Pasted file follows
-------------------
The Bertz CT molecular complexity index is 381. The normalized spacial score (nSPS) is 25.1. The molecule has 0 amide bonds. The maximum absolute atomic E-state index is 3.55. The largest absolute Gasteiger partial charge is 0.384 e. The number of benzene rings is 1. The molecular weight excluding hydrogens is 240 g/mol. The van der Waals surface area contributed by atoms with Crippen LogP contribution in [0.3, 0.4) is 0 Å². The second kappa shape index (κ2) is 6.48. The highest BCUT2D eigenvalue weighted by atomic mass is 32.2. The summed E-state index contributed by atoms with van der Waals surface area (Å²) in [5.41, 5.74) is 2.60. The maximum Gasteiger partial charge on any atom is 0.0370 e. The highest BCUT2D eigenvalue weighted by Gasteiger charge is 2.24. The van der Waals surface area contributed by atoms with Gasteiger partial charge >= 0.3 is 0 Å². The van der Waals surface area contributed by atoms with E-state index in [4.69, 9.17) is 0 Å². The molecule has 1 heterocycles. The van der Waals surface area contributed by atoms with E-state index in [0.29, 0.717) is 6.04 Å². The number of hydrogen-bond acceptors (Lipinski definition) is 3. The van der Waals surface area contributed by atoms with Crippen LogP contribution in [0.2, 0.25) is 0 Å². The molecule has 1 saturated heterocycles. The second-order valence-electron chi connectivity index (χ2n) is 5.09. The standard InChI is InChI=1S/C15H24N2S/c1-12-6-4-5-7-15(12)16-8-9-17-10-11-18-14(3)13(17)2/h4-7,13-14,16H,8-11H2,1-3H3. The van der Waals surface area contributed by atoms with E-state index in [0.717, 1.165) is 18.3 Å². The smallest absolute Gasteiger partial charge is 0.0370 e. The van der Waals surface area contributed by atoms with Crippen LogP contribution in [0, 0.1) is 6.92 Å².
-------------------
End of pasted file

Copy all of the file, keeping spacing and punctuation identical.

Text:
The Bertz CT molecular complexity index is 381. The normalized spacial score (nSPS) is 25.1. The molecule has 0 amide bonds. The maximum absolute atomic E-state index is 3.55. The largest absolute Gasteiger partial charge is 0.384 e. The number of benzene rings is 1. The molecular weight excluding hydrogens is 240 g/mol. The van der Waals surface area contributed by atoms with Crippen LogP contribution in [0.3, 0.4) is 0 Å². The second kappa shape index (κ2) is 6.48. The highest BCUT2D eigenvalue weighted by atomic mass is 32.2. The summed E-state index contributed by atoms with van der Waals surface area (Å²) in [5.41, 5.74) is 2.60. The maximum Gasteiger partial charge on any atom is 0.0370 e. The highest BCUT2D eigenvalue weighted by Gasteiger charge is 2.24. The van der Waals surface area contributed by atoms with Gasteiger partial charge >= 0.3 is 0 Å². The van der Waals surface area contributed by atoms with E-state index in [4.69, 9.17) is 0 Å². The molecule has 1 heterocycles. The van der Waals surface area contributed by atoms with E-state index in [0.29, 0.717) is 6.04 Å². The number of hydrogen-bond acceptors (Lipinski definition) is 3. The van der Waals surface area contributed by atoms with Crippen LogP contribution in [0.2, 0.25) is 0 Å². The molecule has 1 saturated heterocycles. The second-order valence-electron chi connectivity index (χ2n) is 5.09. The standard InChI is InChI=1S/C15H24N2S/c1-12-6-4-5-7-15(12)16-8-9-17-10-11-18-14(3)13(17)2/h4-7,13-14,16H,8-11H2,1-3H3. The van der Waals surface area contributed by atoms with E-state index in [0.717, 1.165) is 18.3 Å². The smallest absolute Gasteiger partial charge is 0.0370 e. The van der Waals surface area contributed by atoms with Crippen LogP contribution in [0, 0.1) is 6.92 Å².